Trees; or the Search for a Tree
I’m a member of the American Society of Botanical Artists (ASBA) and one of our upcoming juried international exhibits is the Third New York Botanical Garden Triennial exhibit called ‘Out of the Woods: Celebrating Trees in Public Gardens’, November 18, 2017 – April 22, 2018. Our submission deadline is next April and so I am searching for a representative from Connecticut.
Here is the criteria for choosing a tree:
The theme of the Third New York Botanical Garden Triennial will be trees in gardens, inviting artists to capture images of one of the planet’s most important and beautiful resources. These tree subjects must be found in a botanical garden or arboretum, and each entry will include the location(s) of the entered tree(s). We encourage artists to seek out unique trees in botanical gardens and arboreta, in any season, and depict whatever aspect of them they find most engaging and inspiring. Or reach out to the garden’s horticultural staff to learn what trees they believe are worthy of note.
Our goal with the exhibition is to highlight the role of botanical gardens and arboreta in educating the public about trees and their ecological and utilitarian roles, as well as the research/scholarship they do in these areas. This includes a scientifically ordered collection rather than a collection assembled for aesthetics, although of course aesthetics are important.
The Arboretum at Connecticut College
My first stop was the Connecticut College Arboretum. I visited the Arboretum on June 24 with my friend Cindy. Our first thought was ‘we should have come a week or so ago’. The first view after walking through the gate is a grassy lane bordered by mountain laurels on each side. They were just on the down side of blooming. We persevered and started our walk.
The first tree that caught my attention was some sort of magnolia, judging by the flower.
The latin name for this tree is Magnolia tripetala. It is commonly called umbrella magnolia or just umbrella-tree, and it is a deciduous tree native to the southeastern United States in the Appalachian Mountains region. The leaves are clustered at the ends of the branches forming a shape reminiscent of an umbrella!
The next tree was one of the arboretum’s signature trees – a beautiful, stately and very tall, Tulip tree, Liriodendron tulipifera.
I actually had some tulip tree blossoms in my refrigerator that I had gathered after a windstorm a few weeks earlier. Upon returning home, I pulled them out. Unfortunately they had gone a little ‘bad’ and had to be thrown out. But this tree is still on the short list.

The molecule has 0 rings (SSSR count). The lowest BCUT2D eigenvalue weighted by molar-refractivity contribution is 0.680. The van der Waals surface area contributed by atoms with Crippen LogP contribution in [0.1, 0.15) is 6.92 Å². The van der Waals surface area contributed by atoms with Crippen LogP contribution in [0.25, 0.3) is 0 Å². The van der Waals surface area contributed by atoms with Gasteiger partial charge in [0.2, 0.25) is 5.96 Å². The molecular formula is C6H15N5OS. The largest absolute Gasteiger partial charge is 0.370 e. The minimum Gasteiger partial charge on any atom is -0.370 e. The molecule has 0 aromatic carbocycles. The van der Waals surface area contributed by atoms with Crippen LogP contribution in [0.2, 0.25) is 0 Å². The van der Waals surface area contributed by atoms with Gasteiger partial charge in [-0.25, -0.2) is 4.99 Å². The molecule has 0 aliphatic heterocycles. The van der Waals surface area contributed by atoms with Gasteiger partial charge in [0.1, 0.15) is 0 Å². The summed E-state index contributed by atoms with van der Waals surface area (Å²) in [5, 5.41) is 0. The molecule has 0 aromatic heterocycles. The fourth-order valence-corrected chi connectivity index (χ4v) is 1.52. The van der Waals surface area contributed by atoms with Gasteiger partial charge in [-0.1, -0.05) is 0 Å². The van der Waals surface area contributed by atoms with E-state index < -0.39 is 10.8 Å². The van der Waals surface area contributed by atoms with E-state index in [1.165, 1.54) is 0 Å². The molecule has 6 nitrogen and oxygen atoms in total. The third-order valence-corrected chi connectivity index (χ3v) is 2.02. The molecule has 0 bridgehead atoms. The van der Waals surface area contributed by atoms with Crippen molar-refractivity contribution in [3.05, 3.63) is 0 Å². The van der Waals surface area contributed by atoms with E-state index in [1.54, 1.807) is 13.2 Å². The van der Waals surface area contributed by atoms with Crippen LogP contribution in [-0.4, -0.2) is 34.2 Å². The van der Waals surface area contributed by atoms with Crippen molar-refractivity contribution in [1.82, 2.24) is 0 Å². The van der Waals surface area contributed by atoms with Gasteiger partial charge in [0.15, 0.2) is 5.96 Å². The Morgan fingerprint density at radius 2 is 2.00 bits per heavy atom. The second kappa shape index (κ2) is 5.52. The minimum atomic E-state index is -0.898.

The next trees that caught my attention were these two eastern redbud trees, Cercis canadensis. One has such a beautiful growth habit and the other very interesting leaf color. Although they are small trees, they would make interesting subjects when in bloom. They bloom before the leaves come out but I am not sure I would be able to see these specimens in bloom with enough time to complete the painting as my deadline is late April.
When I was a young girl, my mother took me on several spring break road trips with my best friend and her mother. We would head south from Connecticut just driving. I remember watching the landscape change towards spring and summer as we got further south. I vividly remember seeing the redbuds in bloom – bright pink spots in an otherwise dormant picture. I think these trees are still on the shortlist!
We walked on trails with lots of native mountain laurel in various stages of bloom searching. I was beginning to think there was nothing that really grabbed at me, Cindy kept telling me we have more garden to go through. And then we saw this venerable one.
Now this is a TREE – a sugar maple, Acer saccharum. This tree is magnificent! I was so impressed that I forgot to even try to estimate how big around it is! I will be watching this tree and will get that measurement the next time I visit it. I will also have to find out from the arboretum how old this tree is; my research tells me that a healthy sugar maple can live up to 400 years. The sugar maples can have every fall leaf color on a single tree so you can be sure I will visit this tree in the fall.
There were other highlights – one is the woodland wildflower garden that was pretty much all past bloom as most of the species are spring blooming. We will definitely be coming to see this garden next spring.
They have a native azalea garden where we found some late blooming varieties still putting on an incredible show!
We also found the mountain laurel garden; the flowers were starting to go but the varieties were absolutely gorgeous!
We really enjoyed this arboretum and recommend it as worth visiting!
My search continues though – next stop, a very unlikely arboretum – at the Dinosaur State Park and Arboretum in Rocky Hill, CT. Practically in my backyard!